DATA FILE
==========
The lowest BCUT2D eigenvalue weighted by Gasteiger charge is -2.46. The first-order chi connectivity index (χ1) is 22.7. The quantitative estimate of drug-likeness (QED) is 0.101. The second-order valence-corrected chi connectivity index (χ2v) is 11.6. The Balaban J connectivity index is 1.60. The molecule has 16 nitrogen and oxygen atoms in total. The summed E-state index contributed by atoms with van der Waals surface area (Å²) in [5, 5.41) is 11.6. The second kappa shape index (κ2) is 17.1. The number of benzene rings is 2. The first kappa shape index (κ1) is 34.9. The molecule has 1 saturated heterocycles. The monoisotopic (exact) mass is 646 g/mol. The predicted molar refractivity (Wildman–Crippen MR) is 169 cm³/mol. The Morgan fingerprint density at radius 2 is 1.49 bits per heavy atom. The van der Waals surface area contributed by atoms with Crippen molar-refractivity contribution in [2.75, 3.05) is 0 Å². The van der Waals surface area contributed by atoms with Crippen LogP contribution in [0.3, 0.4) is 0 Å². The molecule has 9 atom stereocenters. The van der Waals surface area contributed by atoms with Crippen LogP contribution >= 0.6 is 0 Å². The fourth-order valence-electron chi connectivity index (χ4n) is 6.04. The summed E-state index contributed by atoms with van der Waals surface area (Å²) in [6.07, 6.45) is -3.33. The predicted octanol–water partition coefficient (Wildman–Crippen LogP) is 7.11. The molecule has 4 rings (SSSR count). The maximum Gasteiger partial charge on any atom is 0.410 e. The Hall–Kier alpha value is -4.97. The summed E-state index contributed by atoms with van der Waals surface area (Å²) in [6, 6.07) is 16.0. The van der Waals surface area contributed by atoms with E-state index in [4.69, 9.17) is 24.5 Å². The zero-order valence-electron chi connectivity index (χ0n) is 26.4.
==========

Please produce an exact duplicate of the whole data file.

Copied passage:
The lowest BCUT2D eigenvalue weighted by Gasteiger charge is -2.46. The first-order chi connectivity index (χ1) is 22.7. The quantitative estimate of drug-likeness (QED) is 0.101. The second-order valence-corrected chi connectivity index (χ2v) is 11.6. The Balaban J connectivity index is 1.60. The molecule has 16 nitrogen and oxygen atoms in total. The summed E-state index contributed by atoms with van der Waals surface area (Å²) in [5, 5.41) is 11.6. The second kappa shape index (κ2) is 17.1. The number of benzene rings is 2. The first kappa shape index (κ1) is 34.9. The molecule has 1 saturated heterocycles. The monoisotopic (exact) mass is 646 g/mol. The predicted molar refractivity (Wildman–Crippen MR) is 169 cm³/mol. The Morgan fingerprint density at radius 2 is 1.49 bits per heavy atom. The van der Waals surface area contributed by atoms with Crippen molar-refractivity contribution in [2.75, 3.05) is 0 Å². The van der Waals surface area contributed by atoms with Crippen LogP contribution in [0.3, 0.4) is 0 Å². The molecule has 9 atom stereocenters. The van der Waals surface area contributed by atoms with Crippen LogP contribution >= 0.6 is 0 Å². The fourth-order valence-electron chi connectivity index (χ4n) is 6.04. The summed E-state index contributed by atoms with van der Waals surface area (Å²) in [6.07, 6.45) is -3.33. The predicted octanol–water partition coefficient (Wildman–Crippen LogP) is 7.11. The molecule has 4 rings (SSSR count). The maximum Gasteiger partial charge on any atom is 0.410 e. The Hall–Kier alpha value is -4.97. The summed E-state index contributed by atoms with van der Waals surface area (Å²) in [6, 6.07) is 16.0. The van der Waals surface area contributed by atoms with E-state index in [4.69, 9.17) is 24.5 Å². The zero-order valence-electron chi connectivity index (χ0n) is 26.4.